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Kawasaki GT550 – Auto Fabrica


Posted on June 6, 2013 by Andrew in Café Racer. 30 comments

Less is more. It’s a phrase that’s tossed around with more reckless abandon than an SUV being driven by a texting teenager. Most builders think that stripping the indicators and mirrors off of their latest project bike gives them a ‘clean and minimal’ look. But we’re here to tell you that as far as minimal goes, that’s just the tip of the iceberg. Want to see the other 90% beneath the surface? Look no further than the inaugural build from London’s Auto Fabrica – their ‘Type One’.

Here’s Bujar – one half of Auto Fabrica’s dynamic duo. “We started in January 2013. The company consists of myself and my brother Gaz. Both are professional designers; Gaz is involved in Product Design and I have graduated last year from Automotive Design. Our builds go through a lot of design process and changes and get developed  throughout. We manufacture our own parts in house and all of our work is done in 2mm aluminum and hand beaten and formed in house by us. We also offer aqua blasting service in house and almost all of our parts are taking through this process to give that unpainted, original OEM finish.”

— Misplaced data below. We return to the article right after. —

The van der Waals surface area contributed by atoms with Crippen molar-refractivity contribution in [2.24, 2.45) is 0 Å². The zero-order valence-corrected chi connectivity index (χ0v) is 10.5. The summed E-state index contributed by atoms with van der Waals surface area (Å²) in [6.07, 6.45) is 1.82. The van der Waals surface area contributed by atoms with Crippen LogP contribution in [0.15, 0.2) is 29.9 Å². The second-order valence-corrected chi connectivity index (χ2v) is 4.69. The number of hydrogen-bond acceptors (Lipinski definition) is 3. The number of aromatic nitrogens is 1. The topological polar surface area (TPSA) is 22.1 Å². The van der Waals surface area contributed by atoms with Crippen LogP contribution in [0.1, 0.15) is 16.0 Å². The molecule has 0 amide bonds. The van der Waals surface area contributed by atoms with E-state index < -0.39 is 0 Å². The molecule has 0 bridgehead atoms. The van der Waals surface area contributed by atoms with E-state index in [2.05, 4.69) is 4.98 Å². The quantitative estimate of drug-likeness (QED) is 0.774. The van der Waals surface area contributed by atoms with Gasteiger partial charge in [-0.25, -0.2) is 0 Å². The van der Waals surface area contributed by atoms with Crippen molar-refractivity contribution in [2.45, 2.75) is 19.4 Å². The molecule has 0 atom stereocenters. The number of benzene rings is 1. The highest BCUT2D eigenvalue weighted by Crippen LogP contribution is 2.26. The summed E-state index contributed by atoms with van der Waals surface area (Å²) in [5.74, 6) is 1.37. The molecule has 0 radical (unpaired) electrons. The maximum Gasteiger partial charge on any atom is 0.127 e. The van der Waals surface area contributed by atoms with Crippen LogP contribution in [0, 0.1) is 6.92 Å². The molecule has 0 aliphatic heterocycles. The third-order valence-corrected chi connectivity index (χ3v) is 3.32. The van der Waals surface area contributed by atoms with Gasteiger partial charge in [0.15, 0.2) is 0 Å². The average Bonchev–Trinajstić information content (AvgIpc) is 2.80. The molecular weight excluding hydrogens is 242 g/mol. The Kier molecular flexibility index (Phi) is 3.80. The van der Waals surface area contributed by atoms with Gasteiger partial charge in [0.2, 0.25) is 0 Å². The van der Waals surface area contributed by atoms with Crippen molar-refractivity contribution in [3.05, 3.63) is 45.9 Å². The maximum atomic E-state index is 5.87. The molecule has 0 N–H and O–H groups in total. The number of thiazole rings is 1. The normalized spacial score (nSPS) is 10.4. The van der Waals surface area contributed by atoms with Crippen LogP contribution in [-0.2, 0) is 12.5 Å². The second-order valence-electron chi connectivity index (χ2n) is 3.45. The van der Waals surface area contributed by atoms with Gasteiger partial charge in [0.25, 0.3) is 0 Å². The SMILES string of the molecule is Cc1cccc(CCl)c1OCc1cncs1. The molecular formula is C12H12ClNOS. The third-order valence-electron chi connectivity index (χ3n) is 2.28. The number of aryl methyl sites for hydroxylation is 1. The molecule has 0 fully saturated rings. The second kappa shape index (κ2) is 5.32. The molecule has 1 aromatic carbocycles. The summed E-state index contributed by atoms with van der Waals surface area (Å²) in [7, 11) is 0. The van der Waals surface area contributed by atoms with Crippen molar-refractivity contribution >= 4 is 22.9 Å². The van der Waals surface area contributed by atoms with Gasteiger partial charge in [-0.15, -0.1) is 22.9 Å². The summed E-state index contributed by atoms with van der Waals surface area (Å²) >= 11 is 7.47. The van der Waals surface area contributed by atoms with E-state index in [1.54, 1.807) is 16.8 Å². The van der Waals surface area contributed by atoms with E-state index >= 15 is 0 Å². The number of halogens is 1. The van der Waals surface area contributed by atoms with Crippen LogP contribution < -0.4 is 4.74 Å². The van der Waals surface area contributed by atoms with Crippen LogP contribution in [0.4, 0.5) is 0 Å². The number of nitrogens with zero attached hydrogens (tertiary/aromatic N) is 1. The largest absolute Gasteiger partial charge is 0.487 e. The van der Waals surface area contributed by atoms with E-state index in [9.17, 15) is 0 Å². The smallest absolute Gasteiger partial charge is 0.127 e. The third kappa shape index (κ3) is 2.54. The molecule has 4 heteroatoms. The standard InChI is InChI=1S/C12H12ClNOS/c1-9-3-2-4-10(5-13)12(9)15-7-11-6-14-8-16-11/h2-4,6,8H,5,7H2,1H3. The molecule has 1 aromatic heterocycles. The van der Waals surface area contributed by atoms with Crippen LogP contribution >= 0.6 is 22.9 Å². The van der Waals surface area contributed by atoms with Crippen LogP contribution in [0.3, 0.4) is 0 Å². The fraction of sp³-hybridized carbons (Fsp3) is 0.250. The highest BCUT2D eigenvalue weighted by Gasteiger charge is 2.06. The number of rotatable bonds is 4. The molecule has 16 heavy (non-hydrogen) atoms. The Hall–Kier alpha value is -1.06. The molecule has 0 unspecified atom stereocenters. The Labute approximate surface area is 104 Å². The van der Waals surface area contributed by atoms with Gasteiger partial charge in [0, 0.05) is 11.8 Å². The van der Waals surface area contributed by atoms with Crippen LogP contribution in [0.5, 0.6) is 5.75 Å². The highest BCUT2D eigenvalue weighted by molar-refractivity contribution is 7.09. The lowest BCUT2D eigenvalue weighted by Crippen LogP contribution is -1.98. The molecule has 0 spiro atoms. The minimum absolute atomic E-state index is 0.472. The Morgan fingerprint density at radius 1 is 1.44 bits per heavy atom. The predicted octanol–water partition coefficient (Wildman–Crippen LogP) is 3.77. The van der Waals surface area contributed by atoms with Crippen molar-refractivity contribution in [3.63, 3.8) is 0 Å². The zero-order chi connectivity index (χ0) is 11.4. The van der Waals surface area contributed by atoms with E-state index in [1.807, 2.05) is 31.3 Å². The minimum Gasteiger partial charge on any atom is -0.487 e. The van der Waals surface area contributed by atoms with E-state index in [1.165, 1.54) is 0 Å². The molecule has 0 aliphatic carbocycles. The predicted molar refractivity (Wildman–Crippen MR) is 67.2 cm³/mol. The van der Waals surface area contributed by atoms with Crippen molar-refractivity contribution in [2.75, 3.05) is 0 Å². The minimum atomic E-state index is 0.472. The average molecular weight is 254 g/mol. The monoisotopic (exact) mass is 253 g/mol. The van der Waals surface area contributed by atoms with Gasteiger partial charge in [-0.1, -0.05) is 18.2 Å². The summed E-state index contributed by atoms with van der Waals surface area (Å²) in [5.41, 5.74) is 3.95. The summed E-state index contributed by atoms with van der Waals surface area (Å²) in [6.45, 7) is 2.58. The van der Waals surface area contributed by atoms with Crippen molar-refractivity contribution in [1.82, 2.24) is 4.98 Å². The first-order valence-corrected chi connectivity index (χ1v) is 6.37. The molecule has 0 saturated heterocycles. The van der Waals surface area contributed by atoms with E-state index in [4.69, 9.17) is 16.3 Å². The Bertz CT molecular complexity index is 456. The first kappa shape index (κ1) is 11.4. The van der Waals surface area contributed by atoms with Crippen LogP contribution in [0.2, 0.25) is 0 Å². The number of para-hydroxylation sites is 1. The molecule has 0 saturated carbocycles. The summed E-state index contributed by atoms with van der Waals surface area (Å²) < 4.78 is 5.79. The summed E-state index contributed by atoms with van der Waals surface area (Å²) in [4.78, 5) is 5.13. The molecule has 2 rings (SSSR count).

“It started life as a ugly duckling Kawasaki GT550. The reason we chose this bike is because we haven’t seen a GT550 get any decent treatment in the past and the fact that it’s a shaft driven 4 cylinder I thought was pretty cool – it had that concept bike feel. We stripped the bike completely, trimmed and cut the frame, cut tank mounting points below the top tubes so we could get the seat right up close to the tank.”

“The tank was modified to get a flush and smooth finish and also to raise it 25mm from the rear to get a much better stance. We used Hagon rear shocks which were 30mm above standard, we also dropped the forks an inch which gave us the desired stance, matching the original sketches and renders.”

The seat was made in house. The intention was to keep it as clean as possible and also have a solid unit – you can actually lift the bike from the rear seat. The rear light is integrated in the back to give it that cool 80’s look. The foam and leather unit is a 3 piece which bolts onto the seat and can be removed easily. Again this was to get a very high quality look and feel to the bike.”

 

“A professional automotive colour and trim designer helped with the paint selection and the leather used”

 

“The speedo is a refurbed Honda unit. I redesigned the face and also exposed the brass needle which picks up on a few other subtle brass touches on the bike. A professional automotive colour and trim designer helped with the paint selection and the leather used.

In terms of the overall look and feel of the bike we are very happy – considering this is our first build we learned a lot. As a general approach to customizing bikes, I think we focus a lot on subtle details that only become apparent once you spend a bit more time around them.”